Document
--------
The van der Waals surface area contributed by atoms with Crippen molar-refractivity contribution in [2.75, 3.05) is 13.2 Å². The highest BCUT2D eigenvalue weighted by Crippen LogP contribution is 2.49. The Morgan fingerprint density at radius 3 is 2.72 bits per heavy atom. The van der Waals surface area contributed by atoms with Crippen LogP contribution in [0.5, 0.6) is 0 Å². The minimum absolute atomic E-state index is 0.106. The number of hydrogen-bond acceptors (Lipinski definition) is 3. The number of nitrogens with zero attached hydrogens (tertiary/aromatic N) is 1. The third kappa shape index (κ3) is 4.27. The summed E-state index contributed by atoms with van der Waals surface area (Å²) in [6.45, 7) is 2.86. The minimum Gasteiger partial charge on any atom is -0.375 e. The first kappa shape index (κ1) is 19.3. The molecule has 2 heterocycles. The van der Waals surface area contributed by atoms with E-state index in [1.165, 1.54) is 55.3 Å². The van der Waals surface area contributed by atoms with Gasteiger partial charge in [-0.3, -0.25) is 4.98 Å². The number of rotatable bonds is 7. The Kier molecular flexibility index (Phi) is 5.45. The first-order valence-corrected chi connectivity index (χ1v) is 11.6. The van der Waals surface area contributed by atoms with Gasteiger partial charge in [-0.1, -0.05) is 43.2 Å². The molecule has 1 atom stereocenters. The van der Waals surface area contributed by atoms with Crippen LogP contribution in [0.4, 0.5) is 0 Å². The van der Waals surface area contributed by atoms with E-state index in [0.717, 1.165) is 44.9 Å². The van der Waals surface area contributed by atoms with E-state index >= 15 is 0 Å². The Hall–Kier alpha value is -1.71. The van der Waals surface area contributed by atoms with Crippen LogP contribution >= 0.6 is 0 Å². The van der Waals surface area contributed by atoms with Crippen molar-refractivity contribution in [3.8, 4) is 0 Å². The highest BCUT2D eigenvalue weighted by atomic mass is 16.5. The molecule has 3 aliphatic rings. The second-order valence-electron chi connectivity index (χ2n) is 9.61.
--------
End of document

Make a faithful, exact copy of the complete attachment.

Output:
The van der Waals surface area contributed by atoms with Crippen molar-refractivity contribution in [2.75, 3.05) is 13.2 Å². The highest BCUT2D eigenvalue weighted by Crippen LogP contribution is 2.49. The Morgan fingerprint density at radius 3 is 2.72 bits per heavy atom. The van der Waals surface area contributed by atoms with Crippen LogP contribution in [0.5, 0.6) is 0 Å². The minimum absolute atomic E-state index is 0.106. The number of hydrogen-bond acceptors (Lipinski definition) is 3. The number of nitrogens with zero attached hydrogens (tertiary/aromatic N) is 1. The third kappa shape index (κ3) is 4.27. The summed E-state index contributed by atoms with van der Waals surface area (Å²) in [6.45, 7) is 2.86. The minimum Gasteiger partial charge on any atom is -0.375 e. The first kappa shape index (κ1) is 19.3. The molecule has 2 heterocycles. The van der Waals surface area contributed by atoms with E-state index in [1.165, 1.54) is 55.3 Å². The van der Waals surface area contributed by atoms with Gasteiger partial charge in [-0.3, -0.25) is 4.98 Å². The number of rotatable bonds is 7. The Kier molecular flexibility index (Phi) is 5.45. The first-order valence-corrected chi connectivity index (χ1v) is 11.6. The van der Waals surface area contributed by atoms with Gasteiger partial charge in [-0.1, -0.05) is 43.2 Å². The molecule has 1 atom stereocenters. The van der Waals surface area contributed by atoms with Crippen LogP contribution in [0.4, 0.5) is 0 Å². The van der Waals surface area contributed by atoms with E-state index in [0.717, 1.165) is 44.9 Å². The van der Waals surface area contributed by atoms with E-state index >= 15 is 0 Å². The Hall–Kier alpha value is -1.71. The van der Waals surface area contributed by atoms with Crippen LogP contribution >= 0.6 is 0 Å². The van der Waals surface area contributed by atoms with Crippen molar-refractivity contribution in [3.8, 4) is 0 Å². The highest BCUT2D eigenvalue weighted by atomic mass is 16.5. The molecule has 3 aliphatic rings. The second-order valence-electron chi connectivity index (χ2n) is 9.61.